ITT Tech was founded in 1946 as Educational Services, Inc. and was based in Carmel, Indiana, since 1969. It began as part of Howard W. Sams And Company Inc., an Indianapolis-based publisher of technical training manuals and textbooks. After 20 years in the publishing business, Sams tried its hand at running a private trade school. Sams Technical Institute was established in Indianapolis in 1963.

The two-story, brown brick 1970's-style office building is trimmed with darker brown siding below the roof and on the front entrance porticos.
ITT Tech building, 2016 Credit: Matt Kryger, IndyStar View Source

Between 1965 and 1966, Sams acquired four schools—a strategy that ITT would later use for its aggressive expansion. In October 1966, New York-based ITT Corporation purchased Howard W. Sams and Company and incorporated its private school subsidiary as ITT Educational Services with headquarters in Indianapolis in 1969.

By 1986, all affiliated institutions took the name ITT Technical Institute, with the schools using the ITT name under license. As one of the nation’s largest for-profit technical institutes, it operated 145 campuses in 35 states which provided 49 programs in a variety of fields. Its career-focused associates, bachelor, and master’s (business-only, online) degree programs enrolled approximately 45,000 students, although nearly 85 percent were in associate degree programs.

Government and Wall Street embraced the professionally managed, profit-oriented business model on the belief that it delivered public services better than nonprofits or the government. The for-profit education sector especially performed well on Wall Street from 2000 to 2003. Mutual fund managers boasted that ITT was their most profitable stock.

However, ITT came under examination as accusations of aggressive recruiting and abusive lending practices plagued the for-profit education industry. ITT recruiters were instructed to manipulate a prospective student’s emotions using a “pain funnel” as a strategy to sell an enrollment contract, and then to pressure and coerce students into accepting loans from PEAKS Trust, a private loan program, which carried high interest rates. Starting in 2004, state and federal investigators launched an investigation into these practices. Though the case against ITT and other for-profit giants was closed, suspicions trailed ITT.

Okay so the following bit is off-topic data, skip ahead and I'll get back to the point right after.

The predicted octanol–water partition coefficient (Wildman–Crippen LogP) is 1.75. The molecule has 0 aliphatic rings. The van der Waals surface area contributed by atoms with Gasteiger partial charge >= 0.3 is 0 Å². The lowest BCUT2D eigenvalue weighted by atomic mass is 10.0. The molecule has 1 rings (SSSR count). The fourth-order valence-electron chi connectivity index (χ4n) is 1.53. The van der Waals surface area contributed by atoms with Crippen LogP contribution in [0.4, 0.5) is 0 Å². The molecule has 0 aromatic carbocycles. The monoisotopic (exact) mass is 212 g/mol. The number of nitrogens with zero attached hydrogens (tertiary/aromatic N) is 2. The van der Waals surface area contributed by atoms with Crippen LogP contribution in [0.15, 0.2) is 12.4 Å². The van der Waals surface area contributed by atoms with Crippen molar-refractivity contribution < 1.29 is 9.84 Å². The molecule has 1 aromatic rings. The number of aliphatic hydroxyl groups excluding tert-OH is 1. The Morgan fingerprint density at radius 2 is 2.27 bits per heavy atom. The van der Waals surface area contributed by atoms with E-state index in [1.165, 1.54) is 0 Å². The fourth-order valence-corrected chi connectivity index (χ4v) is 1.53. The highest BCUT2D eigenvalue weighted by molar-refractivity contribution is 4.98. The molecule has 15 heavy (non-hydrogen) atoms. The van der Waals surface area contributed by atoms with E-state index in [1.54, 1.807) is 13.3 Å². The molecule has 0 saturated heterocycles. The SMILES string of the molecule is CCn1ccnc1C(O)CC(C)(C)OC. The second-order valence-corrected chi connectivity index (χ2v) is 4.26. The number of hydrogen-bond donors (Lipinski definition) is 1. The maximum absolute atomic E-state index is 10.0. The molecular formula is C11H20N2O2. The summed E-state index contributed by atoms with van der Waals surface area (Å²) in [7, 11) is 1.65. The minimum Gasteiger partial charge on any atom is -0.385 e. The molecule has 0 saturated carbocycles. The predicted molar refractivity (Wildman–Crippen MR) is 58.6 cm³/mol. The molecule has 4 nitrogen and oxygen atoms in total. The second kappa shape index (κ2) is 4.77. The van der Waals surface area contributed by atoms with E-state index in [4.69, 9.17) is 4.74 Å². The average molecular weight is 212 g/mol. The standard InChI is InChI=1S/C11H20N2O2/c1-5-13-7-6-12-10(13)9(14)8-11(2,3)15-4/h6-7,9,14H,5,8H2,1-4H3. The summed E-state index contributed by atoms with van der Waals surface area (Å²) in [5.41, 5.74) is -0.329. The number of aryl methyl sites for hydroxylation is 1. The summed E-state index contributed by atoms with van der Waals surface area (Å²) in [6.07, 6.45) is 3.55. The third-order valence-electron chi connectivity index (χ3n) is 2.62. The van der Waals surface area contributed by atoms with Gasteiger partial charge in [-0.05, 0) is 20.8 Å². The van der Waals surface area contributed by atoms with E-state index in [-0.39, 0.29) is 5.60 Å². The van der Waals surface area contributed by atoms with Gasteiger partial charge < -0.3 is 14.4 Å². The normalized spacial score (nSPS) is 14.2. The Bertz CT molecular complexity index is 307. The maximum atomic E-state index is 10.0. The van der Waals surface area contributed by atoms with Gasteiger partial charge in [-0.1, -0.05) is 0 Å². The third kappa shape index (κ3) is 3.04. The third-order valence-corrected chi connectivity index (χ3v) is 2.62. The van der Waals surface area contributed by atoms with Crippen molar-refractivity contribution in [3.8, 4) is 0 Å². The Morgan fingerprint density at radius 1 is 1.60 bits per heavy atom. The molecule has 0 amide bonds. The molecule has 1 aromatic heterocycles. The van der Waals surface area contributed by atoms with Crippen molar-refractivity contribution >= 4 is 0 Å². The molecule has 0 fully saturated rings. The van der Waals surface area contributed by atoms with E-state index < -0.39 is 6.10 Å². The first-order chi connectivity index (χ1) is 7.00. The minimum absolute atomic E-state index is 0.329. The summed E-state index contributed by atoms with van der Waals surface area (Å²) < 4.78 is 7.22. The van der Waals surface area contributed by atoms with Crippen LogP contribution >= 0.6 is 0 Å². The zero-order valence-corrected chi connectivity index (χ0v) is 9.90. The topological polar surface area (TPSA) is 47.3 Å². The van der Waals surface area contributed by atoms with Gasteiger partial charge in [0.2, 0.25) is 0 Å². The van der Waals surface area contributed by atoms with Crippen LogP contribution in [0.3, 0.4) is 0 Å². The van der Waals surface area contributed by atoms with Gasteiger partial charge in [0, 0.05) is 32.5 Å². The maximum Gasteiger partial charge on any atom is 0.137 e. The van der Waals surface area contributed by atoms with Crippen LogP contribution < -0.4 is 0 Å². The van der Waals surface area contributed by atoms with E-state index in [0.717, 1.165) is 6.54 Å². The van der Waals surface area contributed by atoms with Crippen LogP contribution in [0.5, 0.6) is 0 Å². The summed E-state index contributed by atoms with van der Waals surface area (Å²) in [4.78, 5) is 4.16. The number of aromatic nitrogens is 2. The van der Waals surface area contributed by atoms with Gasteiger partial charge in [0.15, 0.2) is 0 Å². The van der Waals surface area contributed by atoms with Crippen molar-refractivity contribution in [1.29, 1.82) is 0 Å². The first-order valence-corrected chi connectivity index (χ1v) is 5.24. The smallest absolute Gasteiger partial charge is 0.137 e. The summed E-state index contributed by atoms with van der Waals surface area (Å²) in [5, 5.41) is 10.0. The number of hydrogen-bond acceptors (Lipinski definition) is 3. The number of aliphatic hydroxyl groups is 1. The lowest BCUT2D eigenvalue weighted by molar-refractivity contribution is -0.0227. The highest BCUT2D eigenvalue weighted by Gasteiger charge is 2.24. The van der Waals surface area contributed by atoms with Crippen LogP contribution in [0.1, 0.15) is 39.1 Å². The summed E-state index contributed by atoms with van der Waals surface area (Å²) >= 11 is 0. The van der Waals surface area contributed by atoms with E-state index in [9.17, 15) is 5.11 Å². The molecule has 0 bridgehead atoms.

The ITT chain added 8 to 10 new schools to its portfolio each year to keep up with Wall Street’s demand for steady growth. Hence, aggressive recruiting practices, diminished instructional costs, and increases in tuition to raise profits followed. The Great Recession of 2008 helped ITT as more people returned to school to bolster their credentials and improve their chances for better jobs.

After the Great Recession, for-profit colleges such as ITT Tech garnered increased interest from private equity firms. For-profit colleges are heavily dependent on U.S. Department of Education Title IV funds including federal student loans and grants such as the Pell Grant. These funds accounted for approximately 80 percent of revenue; in 2010, ITT Tech reported 60.8 percent of revenue from these programs.

Disenchantment with the industry continued. Aggrieved students and insiders at ITT became whistleblowers who provided examples of misleading information about tuition costs, subpar education, and more. ITT Tech charged among the highest tuition fees in the industry ($45,000 to $85,000 per year), had the highest rate of defaults on student loans, engaged in high-pressure recruiting tactics, falsified paperwork, and maintained inadequate educational standards.

In July 2016, Educational services, Inc. projected enrollment at its ITT schools to drop by 30 to 40 percent from 2015 to 2016. In response, the U.S. Department of Education prevented students from using federally guaranteed student loans at ITT Tech locations effective August 2016. Within a month, the school filed for bankruptcy. At the time, the school had more than 130 ITT Technical Institute campuses across the U.S., with more than 40,000 students and 8,000 employees.

In 2020, the Education Department provided loan relief totaling $95.1 million to 7,878 former students of ITT Technical Institute. By June 16, 2021, The U.S. Department of Education announced it was erasing more than $500 million in debt from 18,000 loan forgiveness claims from former students of ITT Technical Institute. A year later in August 2022, the U.S. Department of Education made a more sweeping announcement to forgive $4 billion in federal loans for every borrower, more than 208,000 of them, who attended ITT Tech between 2005 and 2016.

Revised June 2021

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